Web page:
After a car accident, many people and many medical providers for that matter are focused on the most emergent of injuries. These injuries include broken bones, cuts, lacerations, and other injuries which require immediate attention. However, what happens if an auto accident causes an injury that is difficult to immediately or visually observe? Car accidents and motorcycle accidents are one of the top producers of what are known as Traumatic Brain Injuries. Many people don’t realize that a concussion is classified as a Traumatic Brain Injury. We’ve seen the news coverage increase over recent years related to concussions and their impact on professional sports players but most notably in the National Football League. While the visibility and understanding of concussions in sports related activities is increasing, every day, individuals are exposed to potential Traumatic Brain Injury when they are involved in motor vehicle or motorcycle accidents.
What is A Concussion?
As previously stated, a concussion is a type of Traumatic Brain Injury which affects your brain’s ability to function. The affects can be described to be on a spectrum which can range from temporary symptoms to permanent injury and/or death. While most concussions are usually caused by a blow to the head, a rapid acceleration or deceleration of your body, which happens during a typical automobile accident, is also a cause of concussions. Following an automobile accident, many people may refuse to be transported to the emergency room because they don’t have what they consider to be emergent injuries. However, concussions are injuries which need to be handled with great care and diagnosed by professionals. This is why it is always important to seek medical attention after any car accident, to ensure you receive assessment for Traumatic Brain Injury.
Typical Symptoms of a Concussion
Concussion symptoms can be severe and immediately observable or subtle and not present themselves until days after the event causing the concussion. Some symptoms of concussions can include:
- Headache or confusion and feeling as if in a fog;
- Temporary loss of consciousness;
- A gap in your memory surrounding the event which caused the concussion;
- Ringing in the ears;
- Nausea or vomiting;
- Delayed responses to questions;
As the days progress after your injury, you may notice that you have difficulty concentrating or remembering things. Additionally, you may be irritable and have some personality changes or are sensitive to light and noise. These are all post-TBI related symptoms of a concussion and should be immediately addressed by a medical professional.
Concussions can be caused by any number of activities. Concussions can be related to sporting events such as football; however, you need not be a football star to have the potential for incurring a concussion. The most notable of these activities is operating a car or motorcycle. When you are exposed to a sudden acceleration or deceleration or violent blow to the head, these types of forces which are common in car and motorcycle accidents can cause Traumatic Brain Injuries. The concussion you may receive from a car accident will impact your brain function and it is important to be cognizant of the symptomology so you can better identify the need for medical attention. Traumatic Brain Injuries can be fatal. This potential for a fatal Traumatic Brain Injury is why anyone who has potentially experienced a brain injury needs to be monitored after an accident.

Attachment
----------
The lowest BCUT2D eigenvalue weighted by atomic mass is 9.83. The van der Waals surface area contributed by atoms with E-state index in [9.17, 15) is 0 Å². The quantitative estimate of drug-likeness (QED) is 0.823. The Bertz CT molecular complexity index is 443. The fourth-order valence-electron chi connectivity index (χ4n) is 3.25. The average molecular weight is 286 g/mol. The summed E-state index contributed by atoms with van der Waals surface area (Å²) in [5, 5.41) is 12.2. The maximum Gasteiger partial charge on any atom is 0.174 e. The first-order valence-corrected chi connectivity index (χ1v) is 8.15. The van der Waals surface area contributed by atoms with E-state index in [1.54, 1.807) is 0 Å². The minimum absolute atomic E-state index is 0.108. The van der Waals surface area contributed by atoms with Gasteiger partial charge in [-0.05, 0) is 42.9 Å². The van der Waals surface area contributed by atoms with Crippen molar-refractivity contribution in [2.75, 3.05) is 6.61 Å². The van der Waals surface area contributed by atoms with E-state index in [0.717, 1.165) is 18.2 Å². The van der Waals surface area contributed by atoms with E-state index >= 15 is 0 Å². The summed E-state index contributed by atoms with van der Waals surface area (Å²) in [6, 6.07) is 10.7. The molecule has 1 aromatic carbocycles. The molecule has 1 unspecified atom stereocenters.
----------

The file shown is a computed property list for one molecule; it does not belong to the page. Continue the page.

A recent article published by the Journal of the American Medical Association looked at the follow-up care for patients with mild Traumatic Brain Injuries after a hospital discharge. The study found that there were identifiable gaps in follow-up care for patients with a mild Traumatic Brain Injury after hospital discharge. These gaps in treatments were observed even with individuals who showed a positive finding on a CT scan and who continued to experience post-concussive symptoms. Interestingly, the follow-up care, or, lack thereof, was not related to the patient income or insurance status. Among the group of patients studied, those with three or more moderate to severe post-concussive symptoms, only 52% reported seeing a medical provider three months following the concussion.
These striking results illustrate the need for more detailed patient education on concussion symptoms and the availability of follow-up care for motor vehicle related concussions.
The Reality Surrounding Concussions and Motor Vehicle Accidents
We all know that concussions can and are caused by motor vehicle accidents however; an insurance companies’ willingness to pay for treating concussions varies. It is imperative that the medical provider diagnoses and prescribes treatment modalities addressing the various levels of concussion which can be caused by a motor vehicle accident. Even in a typical rear end collision, a concussion can greatly impact your health and personal life which needs to be documented and presented to your insurance company. Specifically identifying the symptomology and treatment modalities will help in achieving greater recovery related to your Traumatic Brain Injury.
Severe Traumatic Brain Injuries are more straightforward; however, the mild to moderate Traumatic Brain Injuries are the ones which need to be advocated for when an insurance company is looking to pay as little as possible on a claim. St. Petersburg Car Accident attorneys McQuaid and Douglas always look to ensure their clients receive full recovery for their injuries. Putting a focus on not only physical injuries but Traumatic Brain Injuries is one key to success in pursuing claims arising out of a motor vehicle accident. Call Car Accident attorneys McQuaid and Douglas now for a free consultation to explore the full value of your claim.